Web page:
Many people suspect that American college students get a left-wing and sometimes radical slant from their professors, especially when it comes to matters concerning the Middle East. But few ever get a chance to peek into the lecture halls to see for themselves what today’s higher education provides. It can be shocking.
On April 2, Americans for Peace and Tolerance/On Campus (APT/OC) released a 16 minute video showing radical professors and guest lecturers at Northeastern University in Boston teaching students that Israel is a Western colonialist project and that the Jews “use” the Holocaust to distract from their needless oppression of the Palestinians, which is in fact comparable to the Holocaust itself. They are also taught that Jews do not qualify as “a people” and so therefore do not qualify to have their own state. These things were taught at Northeastern in programs designed to teach students about the genocide of Europe’s Jews.
Readers can view the film for themselves here.
Tasked with responding to the film, Northeastern’s provost, Steven Director, chose not to apologize to Holocaust survivors or the Jewish community, but instead to charge us — the filmmakers — with “cherry picking” and to counter with a list of speakers who had positive messages about Jews. But of course we chose the egregious cases — that was the entire point. Should the Jews be offended only if all of the speakers and professors were this horrible? And do lists of good presentations erase the bigotry?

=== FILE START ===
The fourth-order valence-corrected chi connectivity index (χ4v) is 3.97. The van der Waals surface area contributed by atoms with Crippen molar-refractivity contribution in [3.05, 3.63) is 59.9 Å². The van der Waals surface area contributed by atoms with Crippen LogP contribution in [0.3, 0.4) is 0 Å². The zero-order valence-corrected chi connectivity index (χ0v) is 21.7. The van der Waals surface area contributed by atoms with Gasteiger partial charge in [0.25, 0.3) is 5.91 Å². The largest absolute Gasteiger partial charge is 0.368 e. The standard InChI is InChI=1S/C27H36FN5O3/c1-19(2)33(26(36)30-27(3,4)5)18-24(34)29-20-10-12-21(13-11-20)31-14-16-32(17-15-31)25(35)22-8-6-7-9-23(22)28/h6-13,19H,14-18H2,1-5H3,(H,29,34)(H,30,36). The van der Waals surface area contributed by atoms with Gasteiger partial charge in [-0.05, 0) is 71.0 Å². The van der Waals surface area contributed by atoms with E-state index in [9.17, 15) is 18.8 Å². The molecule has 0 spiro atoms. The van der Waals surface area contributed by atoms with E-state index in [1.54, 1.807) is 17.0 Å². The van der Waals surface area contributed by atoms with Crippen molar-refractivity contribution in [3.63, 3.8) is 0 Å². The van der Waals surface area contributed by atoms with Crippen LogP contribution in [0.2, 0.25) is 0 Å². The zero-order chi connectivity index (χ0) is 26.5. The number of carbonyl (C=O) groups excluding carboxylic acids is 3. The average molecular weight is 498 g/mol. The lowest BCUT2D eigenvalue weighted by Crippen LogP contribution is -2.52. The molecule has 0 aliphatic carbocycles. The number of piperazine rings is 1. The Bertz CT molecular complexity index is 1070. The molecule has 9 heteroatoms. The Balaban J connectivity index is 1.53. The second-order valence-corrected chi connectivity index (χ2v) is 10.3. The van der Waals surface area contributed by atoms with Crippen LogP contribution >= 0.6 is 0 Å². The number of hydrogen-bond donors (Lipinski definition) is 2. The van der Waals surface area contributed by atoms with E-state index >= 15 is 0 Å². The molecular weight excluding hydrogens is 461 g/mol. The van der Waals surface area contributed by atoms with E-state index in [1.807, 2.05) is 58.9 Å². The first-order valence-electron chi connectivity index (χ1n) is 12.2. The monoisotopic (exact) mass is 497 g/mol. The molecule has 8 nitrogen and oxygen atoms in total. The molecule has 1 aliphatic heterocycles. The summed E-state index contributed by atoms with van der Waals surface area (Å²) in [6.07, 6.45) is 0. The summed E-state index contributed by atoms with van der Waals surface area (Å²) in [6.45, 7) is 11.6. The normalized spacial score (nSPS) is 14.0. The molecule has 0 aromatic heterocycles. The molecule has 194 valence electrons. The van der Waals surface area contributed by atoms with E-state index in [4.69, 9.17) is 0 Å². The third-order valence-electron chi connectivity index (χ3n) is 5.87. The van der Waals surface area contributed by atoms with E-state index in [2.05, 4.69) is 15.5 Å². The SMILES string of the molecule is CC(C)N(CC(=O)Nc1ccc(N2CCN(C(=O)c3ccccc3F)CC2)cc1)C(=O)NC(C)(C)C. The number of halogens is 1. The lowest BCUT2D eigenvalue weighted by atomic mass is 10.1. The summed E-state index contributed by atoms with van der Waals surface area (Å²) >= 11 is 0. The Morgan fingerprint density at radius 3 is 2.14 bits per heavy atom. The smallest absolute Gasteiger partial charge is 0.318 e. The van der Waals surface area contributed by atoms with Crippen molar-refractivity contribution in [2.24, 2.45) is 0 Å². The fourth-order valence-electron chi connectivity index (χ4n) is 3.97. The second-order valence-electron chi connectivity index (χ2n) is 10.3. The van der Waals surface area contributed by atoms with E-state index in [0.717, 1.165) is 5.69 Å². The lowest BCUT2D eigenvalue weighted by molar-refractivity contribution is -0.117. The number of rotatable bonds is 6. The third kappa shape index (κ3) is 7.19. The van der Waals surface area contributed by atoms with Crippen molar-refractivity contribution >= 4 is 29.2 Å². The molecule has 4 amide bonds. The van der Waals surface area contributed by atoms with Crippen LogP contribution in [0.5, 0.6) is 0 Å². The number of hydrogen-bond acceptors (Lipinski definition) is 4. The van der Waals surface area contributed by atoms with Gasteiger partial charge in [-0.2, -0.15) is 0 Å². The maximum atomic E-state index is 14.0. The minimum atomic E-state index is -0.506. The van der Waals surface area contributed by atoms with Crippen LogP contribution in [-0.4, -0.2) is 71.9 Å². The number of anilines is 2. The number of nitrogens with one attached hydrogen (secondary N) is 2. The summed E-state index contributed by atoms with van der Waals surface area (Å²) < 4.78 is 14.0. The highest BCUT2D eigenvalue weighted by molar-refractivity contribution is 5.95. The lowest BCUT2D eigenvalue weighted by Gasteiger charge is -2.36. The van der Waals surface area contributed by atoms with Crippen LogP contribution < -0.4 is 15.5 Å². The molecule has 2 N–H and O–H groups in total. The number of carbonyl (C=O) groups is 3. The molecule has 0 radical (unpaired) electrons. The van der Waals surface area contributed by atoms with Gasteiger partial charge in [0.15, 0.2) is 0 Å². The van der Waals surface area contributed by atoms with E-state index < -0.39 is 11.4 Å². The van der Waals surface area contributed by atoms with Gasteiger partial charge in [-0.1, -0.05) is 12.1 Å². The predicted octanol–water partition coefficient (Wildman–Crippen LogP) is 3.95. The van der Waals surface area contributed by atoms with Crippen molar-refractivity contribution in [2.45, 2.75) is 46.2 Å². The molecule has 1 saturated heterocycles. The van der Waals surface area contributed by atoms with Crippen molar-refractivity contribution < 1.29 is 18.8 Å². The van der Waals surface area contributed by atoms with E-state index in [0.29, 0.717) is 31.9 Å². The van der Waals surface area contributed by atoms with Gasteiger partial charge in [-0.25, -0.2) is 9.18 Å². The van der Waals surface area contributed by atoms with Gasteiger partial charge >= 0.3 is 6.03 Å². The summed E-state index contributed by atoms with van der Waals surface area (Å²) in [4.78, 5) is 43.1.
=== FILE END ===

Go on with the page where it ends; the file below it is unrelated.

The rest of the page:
A university administrator can only speak to Jews this way. He would not dare try that if it were found that a Black History Month observance featured speakers (even one) who postulated that blacks use their past suffering to take advantage of white people today. He would never dare suggest to blacks that a sympathetic speaker balances out the bigots. Imagine offering to blacks an Eric Holder to balance David Duke and then acting as though it were a wash.
We all know what would happen if radical professors offended any other minority group on campus: You could count on one hand the seconds it would take the provost to assume the proper level of self-abasement. As night follows day, the university would direct all, top administrators included, into campus sensitivity programs.
But Mr. Director doesn’t have to worry this way about offending the Jews, because many Jewish professors and administrators at his university will give him cover and because Boston Jewish community leaders would rather sue for peace than make a fuss.
Anti-Israelism abounds on campuses across the nation. Yet we do not hear much about this from Jewish professors who are the best witnesses — either because they are too intimidated or too beholden to their employer, or out of some sense of loyalty to an idealized scholarship that is above politics. They simply will not speak honestly in public about what they know happens on their campuses. And this is the problem behind the problem.
Jewish professors we’ve talked to at Northeastern knew about the abuses (and some complained internally), but they would not — and to date will not — go public. And now some are trying to keep Jewish students from speaking out.